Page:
I am learning Haskell and was reading through Tying the Knot on how to build a cyclic linked list. In the code
data DList a = DLNode (DList a) a (DList a) mkDList :: [a] -> DList a mkDList  = error "must have at least one element" mkDList xs = let (first,last) = go last xs first in first where go :: DList a -> [a] -> DList a -> (DList a, DList a) go prev  next = (next,prev) go prev (x:xs) next = let this = DLNode prev x rest (rest,last) = go this xs next in (this,last)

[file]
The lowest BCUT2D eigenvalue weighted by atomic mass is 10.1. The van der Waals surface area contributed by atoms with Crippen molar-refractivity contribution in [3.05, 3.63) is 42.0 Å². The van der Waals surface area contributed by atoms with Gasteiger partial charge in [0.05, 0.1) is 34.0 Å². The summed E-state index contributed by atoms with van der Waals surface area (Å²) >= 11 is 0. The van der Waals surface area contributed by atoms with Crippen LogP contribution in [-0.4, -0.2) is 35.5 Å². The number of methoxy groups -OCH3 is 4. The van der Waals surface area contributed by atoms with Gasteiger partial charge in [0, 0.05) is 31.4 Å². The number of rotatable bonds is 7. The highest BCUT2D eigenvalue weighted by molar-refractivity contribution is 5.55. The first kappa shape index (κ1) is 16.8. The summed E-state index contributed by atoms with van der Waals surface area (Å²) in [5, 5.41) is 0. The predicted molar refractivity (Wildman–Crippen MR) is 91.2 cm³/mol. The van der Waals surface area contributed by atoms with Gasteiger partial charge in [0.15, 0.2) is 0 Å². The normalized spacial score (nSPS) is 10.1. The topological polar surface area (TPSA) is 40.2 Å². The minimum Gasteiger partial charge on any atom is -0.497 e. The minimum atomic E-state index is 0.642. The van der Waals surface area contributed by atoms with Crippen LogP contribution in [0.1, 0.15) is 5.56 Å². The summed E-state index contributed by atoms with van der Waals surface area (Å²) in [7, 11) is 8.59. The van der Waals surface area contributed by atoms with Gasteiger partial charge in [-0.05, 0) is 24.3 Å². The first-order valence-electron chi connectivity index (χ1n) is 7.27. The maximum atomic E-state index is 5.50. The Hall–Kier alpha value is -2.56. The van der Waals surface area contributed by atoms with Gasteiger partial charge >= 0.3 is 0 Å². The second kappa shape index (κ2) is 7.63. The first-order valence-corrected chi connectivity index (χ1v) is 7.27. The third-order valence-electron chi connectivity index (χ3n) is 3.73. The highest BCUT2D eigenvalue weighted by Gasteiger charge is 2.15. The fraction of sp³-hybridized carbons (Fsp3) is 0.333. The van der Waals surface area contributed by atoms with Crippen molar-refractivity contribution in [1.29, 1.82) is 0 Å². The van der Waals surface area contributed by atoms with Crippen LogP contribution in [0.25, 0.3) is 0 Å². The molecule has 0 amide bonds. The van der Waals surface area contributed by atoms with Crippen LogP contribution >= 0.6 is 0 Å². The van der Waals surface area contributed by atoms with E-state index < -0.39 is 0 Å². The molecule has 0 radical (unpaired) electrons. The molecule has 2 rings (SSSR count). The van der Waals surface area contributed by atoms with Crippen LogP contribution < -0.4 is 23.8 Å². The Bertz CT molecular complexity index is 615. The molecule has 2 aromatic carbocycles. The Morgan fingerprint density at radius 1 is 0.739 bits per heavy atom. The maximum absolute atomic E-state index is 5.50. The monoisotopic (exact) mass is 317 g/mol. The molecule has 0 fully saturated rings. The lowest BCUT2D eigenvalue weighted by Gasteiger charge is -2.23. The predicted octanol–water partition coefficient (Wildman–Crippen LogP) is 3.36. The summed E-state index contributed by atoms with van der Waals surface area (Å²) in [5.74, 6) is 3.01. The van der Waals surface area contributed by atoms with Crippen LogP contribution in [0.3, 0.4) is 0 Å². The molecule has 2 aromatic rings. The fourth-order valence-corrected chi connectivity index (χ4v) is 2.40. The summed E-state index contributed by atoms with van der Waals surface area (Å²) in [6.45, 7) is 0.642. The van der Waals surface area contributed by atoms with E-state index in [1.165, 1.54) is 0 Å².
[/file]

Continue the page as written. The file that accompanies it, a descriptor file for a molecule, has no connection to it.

I am trying to understand the call where they link the last element to the first through a "little trick" (!) called tying the knot:
mkDList xs = let (first,last) = go last xs first
But I am having difficulty seeing how this works. What is "go" initially called with? And per the comment in the article, how is the first result from "go" "passed back in"?